Forum Posts

Robert Adelson
May 24, 2022
In General Discussions
Dear colleagues, Maria Cleary has just published a fascinating and important preliminary report about the recently discovered harp method (1774) by Michel Corrette. The full citation of the article is: Cleary, Maria Christina. “The Rediscovery of the Nouvelle Méthode Pour Apprendre à Jouer De La Harpe by Michel Corrette.” Eighteenth Century Music 19, no. 1 (2022): 88–90. doi:10.1017/S1478570621000348. For those without library access to this Cambridge University Press journal, the first page can be consulted here: https://www.cambridge.org/core/journals/eighteenth-century-music/article/abs/rediscovery-of-the-nouvelle-methode-pour-apprendre-a-jouer-de-la-harpe-by-michel-corrette/04DC98AD06AAB904F6F87D3A90974E25 In her report, Maria notes that she is working on a more comprehensive article of the method, as well as a translation and recording of the music contained therein; all of which will be of great interest to scholars of the early pedal harp. Kind regards, Robert Adelson Conservatoire de Nice/Université Côte d'Azur
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Robert Adelson
Mar 19, 2021
In General Discussions
Dear colleagues, I am pleased to announce the publication of my new book, Erard: A Passion for the Piano (Oxford University Press, 2021). This is the first of my two monographs on the history of the Erard firm; a second on the Erard harp is in preparation. Here is a brief description of the book from the publisher’s website: Sébastien Erard's (1752-1831) inventions have had an enormous impact on instruments and musical life and are still at the foundation of piano building today. Drawing on an unusually rich set of archives from both the Erard firm and the Erard family, author Robert Adelson shows how the Erard piano played an important and often leading role in the history of the instrument, beginning in the late eighteenth century and continuing into the final decades of the nineteenth. The Erards were the first piano builders in France to prioritise the more sonorous grand piano, sending gifts of their new model to both Haydn and Beethoven. Erard's famous double-escapement action, which improved the instrument's response while at the same time producing a more powerful tone, revolutionised both piano construction and repertoire. Thanks to these inventions, the Erard firm developed close relationships with the greatest pianist composers of the nineteenth century, including Hummel, Liszt, Moscheles and Mendelssohn. The book also presents new evidence concerning Pierre Erard's homosexuality, which helps us to understand his reluctance to found a family to carry on the Erard tradition, a reluctance that would spell the end of the golden era of the firm and lead to its eventual demise. The book closes with the story of Pierre's widow Camille, who directed the firm from 1855 until 1889. Her influential position in the male-dominated world of instrument building was unique for a woman of her time. A short essay on the demise of the Erard firm can be found on the Oxford University Press blog: https://blog.oup.com/2021/03/family-secrets-and-the-demise-of-erard-pianos-and-harps/ Thank you to everyone who supported my work during the years it took me to write this book. Kind regards, Robert Adelson Professor of Organology and Music History Conservatoire de Nice-Université Côte d'Azur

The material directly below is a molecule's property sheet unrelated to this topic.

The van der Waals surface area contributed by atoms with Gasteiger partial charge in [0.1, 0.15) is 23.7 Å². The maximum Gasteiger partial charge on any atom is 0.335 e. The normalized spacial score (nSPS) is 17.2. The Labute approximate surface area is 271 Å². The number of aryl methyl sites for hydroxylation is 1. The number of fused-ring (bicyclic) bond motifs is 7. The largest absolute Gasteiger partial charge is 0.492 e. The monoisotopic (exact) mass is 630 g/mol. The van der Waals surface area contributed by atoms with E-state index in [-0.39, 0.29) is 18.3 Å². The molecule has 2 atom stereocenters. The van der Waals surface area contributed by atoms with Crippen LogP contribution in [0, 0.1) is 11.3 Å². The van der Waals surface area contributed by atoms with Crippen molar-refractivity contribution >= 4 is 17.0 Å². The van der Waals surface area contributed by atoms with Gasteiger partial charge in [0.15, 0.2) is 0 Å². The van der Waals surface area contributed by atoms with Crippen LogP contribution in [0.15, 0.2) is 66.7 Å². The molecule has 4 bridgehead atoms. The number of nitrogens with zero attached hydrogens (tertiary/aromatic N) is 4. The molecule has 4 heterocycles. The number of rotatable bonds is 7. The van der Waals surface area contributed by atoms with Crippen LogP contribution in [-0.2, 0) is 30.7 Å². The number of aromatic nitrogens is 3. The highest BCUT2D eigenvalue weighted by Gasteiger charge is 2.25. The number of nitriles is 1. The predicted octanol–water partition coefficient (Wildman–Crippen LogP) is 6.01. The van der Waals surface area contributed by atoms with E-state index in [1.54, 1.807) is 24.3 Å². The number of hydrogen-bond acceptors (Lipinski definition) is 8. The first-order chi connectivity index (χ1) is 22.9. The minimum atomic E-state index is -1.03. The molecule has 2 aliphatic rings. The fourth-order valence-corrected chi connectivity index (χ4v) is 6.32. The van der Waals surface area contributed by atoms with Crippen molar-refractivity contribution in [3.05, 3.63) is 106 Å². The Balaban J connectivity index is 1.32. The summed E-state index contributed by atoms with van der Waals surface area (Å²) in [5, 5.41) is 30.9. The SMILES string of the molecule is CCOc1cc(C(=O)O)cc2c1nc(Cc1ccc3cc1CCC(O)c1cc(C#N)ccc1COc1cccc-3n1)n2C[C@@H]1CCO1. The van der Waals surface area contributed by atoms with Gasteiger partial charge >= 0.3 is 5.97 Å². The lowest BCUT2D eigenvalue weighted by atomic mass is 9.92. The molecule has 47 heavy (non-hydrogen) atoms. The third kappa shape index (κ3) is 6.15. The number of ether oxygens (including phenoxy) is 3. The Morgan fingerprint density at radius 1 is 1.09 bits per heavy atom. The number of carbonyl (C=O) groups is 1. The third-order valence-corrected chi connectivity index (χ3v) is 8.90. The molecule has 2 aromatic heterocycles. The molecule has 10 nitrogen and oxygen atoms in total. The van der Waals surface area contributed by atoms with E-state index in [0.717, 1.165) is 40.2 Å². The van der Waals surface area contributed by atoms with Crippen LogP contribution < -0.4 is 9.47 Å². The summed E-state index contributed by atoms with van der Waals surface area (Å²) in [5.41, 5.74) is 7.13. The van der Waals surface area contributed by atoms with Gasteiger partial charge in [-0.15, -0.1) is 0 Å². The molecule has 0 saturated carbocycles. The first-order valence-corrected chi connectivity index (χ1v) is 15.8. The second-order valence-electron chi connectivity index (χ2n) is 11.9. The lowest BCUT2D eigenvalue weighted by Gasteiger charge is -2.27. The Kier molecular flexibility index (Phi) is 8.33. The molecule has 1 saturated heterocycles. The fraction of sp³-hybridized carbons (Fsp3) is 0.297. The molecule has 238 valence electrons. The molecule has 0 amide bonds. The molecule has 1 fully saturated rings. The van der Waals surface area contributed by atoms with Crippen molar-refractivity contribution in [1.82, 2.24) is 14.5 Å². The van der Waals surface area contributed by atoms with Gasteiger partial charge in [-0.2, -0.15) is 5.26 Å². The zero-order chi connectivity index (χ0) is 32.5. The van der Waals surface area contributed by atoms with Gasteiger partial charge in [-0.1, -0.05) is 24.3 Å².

New Erard book content media
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Robert Adelson
May 23, 2019
In General Discussions
Dear colleagues, I am currently studying the phenomenon of harp makers who collected instruments (their own—for example, by preserving prototype models—or by other makers), even if these were not always acknowledged as 'collections' per se. I am aware of collections maintained by Erard, Pleyel, Salvi and Camac. I would be interested if in the course of your research any of you have encountered other makers who also collected. Kind regards, Robert
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Robert Adelson
Feb 01, 2019
In General Discussions
Dear colleagues, Might anyone have any information on a Thomas Hamilton (or member of his family) who lived near Glasgow in the period 1810-1820? I am studying a harp that belonged to him, and thought that perhaps his name might appear in some of your databases or research notes. Thanks in advance for your help. Kind regards, Robert
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